A new report by leading online youth mental health service ReachOut Australia and EY shows that digital self-help is an effective and engaging means of mental health support for young people.
Releasing the report today, ReachOut CEO Jono Nicholas urged Health Minister Sussan Ley to continue her work in implementing reforms aimed at integrating digital self-help with broader mental health services.
Mr Nicholas said young Australians would benefit greatly from implementation of the Government’s promised reforms. ‘When seven out of ten young people who experience mental disorders don’t get the help they need, this new report is a powerful illustration of how innovative technology can improve access to critical services at reduced cost,’ Mr Nicholas said.
‘This report shows why the Government needs to continue its work in implementing long-overdue reforms to mental health service delivery, and calls for full integration of scalable digital self-help with broader mental health services as an essential component of the stepped care model.
‘We acknowledge the Government’s increased investment in digital self-help and we look forward to sharing our expertise with the Government as it carries out these reforms.’
One Click Away? Insights into mental health digital self-help by young Australians, a report by ReachOut and EY, surveyed 2000 young people aged 16–25 who accessed the ReachOut service four times over a three month period for a range of issues, with the majority coming for support with anxiety (30 per cent) or depression (35 per cent).
Of the young people who participated in the study:
- 68 per cent of young people said that ReachOut helped them work out what they needed
- 7 in 10 reported that ReachOut made it easy for them to help themselves
- two out of three said ReachOut gave them practical suggestions and tools
- 64 per cent said it helped them understand their experiences.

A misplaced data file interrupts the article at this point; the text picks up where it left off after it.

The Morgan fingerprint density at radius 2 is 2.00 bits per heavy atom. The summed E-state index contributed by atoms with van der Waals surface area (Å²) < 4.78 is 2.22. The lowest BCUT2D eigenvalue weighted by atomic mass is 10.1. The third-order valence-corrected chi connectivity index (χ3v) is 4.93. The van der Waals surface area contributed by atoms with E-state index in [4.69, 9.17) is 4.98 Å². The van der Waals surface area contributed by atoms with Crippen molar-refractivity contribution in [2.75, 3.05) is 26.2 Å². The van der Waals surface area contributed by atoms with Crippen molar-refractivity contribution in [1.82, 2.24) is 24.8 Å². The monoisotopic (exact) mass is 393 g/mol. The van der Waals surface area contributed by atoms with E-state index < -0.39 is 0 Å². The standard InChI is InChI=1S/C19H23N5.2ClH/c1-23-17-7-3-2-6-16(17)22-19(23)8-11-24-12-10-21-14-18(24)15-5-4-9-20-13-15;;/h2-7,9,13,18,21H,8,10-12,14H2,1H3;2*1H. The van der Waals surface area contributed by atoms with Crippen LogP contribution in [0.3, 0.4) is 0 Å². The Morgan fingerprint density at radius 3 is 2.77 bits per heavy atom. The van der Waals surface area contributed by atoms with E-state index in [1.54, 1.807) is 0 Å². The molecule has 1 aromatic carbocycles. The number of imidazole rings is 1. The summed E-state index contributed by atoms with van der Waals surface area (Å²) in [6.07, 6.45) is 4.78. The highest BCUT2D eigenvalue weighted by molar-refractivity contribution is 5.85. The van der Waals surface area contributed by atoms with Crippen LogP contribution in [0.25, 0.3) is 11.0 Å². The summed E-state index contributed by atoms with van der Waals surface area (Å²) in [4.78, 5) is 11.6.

Mr Nicholas said that only half of young people who had sought help from other services said that service provided the help they needed – which is why these results are so compelling.
‘Young people face a number of barriers to accessing traditional mental health services including negative attitudes towards help-seeking, cost, transport, waiting times, fear of breaches of confidentiality and a preference for self-reliance.
‘Instead of asking young people to overcome all these barriers in order to get help, it makes more sense to deliver help to young people in a private, convenient, low-cost and timely setting via digital self-help.
‘A trusted digital service like ReachOut.com which is accessed by more than 1.31 million people per year means that young people can get help without having to worry about cost, transport or finding the time and waiting for an appointment.
‘Young Australians spend a lot of time online and see the internet as an important source of information and advice, so technology is a great way to engage them in the treatment and management of their mental health.
‘Online self-help services are also relatively low-cost and scalable, which means they can help large numbers of young people at the same time at a low cost compared to traditional mental health services.’
The report also looked at the role of digital mental health self-care for young people who are especially vulnerable to mental ill health and who are likely to lack access to appropriate services. The results for these young people included:
- 33 per cent of the young people who completed the study were from regional and rural areas. Of this group, 32 per cent indicated that they were depressed, with more than half of that 32 per cent indicating that they had not sought help despite knowing they needed it.
- 63 per cent of these participants agreed that ReachOut made it easy for them to help themselves, with 68 per cent agreeing that ReachOut gives them a range of practical help, actions and tools.
- Around two-thirds of the young people surveyed identified as LGBTQI. Of these, 97 per cent said that ReachOut provided them with a safe and supportive community.
- Around one-fifth of the young men who completed the cohort study accessed ReachOut to address anxiety issues. Of these young men, 53 per cent had anxiety scores which placed them in the severe or extremely severe range. Just over half of the young men who participated said ReachOut made them feel less alone, while 85 per cent rated the content as relevant to them.
Tony Johnson, CEO of EY, said, ‘This report shows just how effective, scalable and accepted digital mental health self-help is for young people. We now need to see digital self-help fully integrated into the mental health services system.’
One Click Away? is the fourth in a series of reports examining the current and future state of mental health and mental health service provision in Australia. It examines the benefits of digital self-help in the context of the Government’s recent mental health reforms. It uses longitudinal data of young people accessing ReachOut’s digital mental health services to demonstrate its benefits with a specific focus on at-risk groups including young men, LGBTQI young people and young people living in rural and regional areas.
The full report can be accessed here
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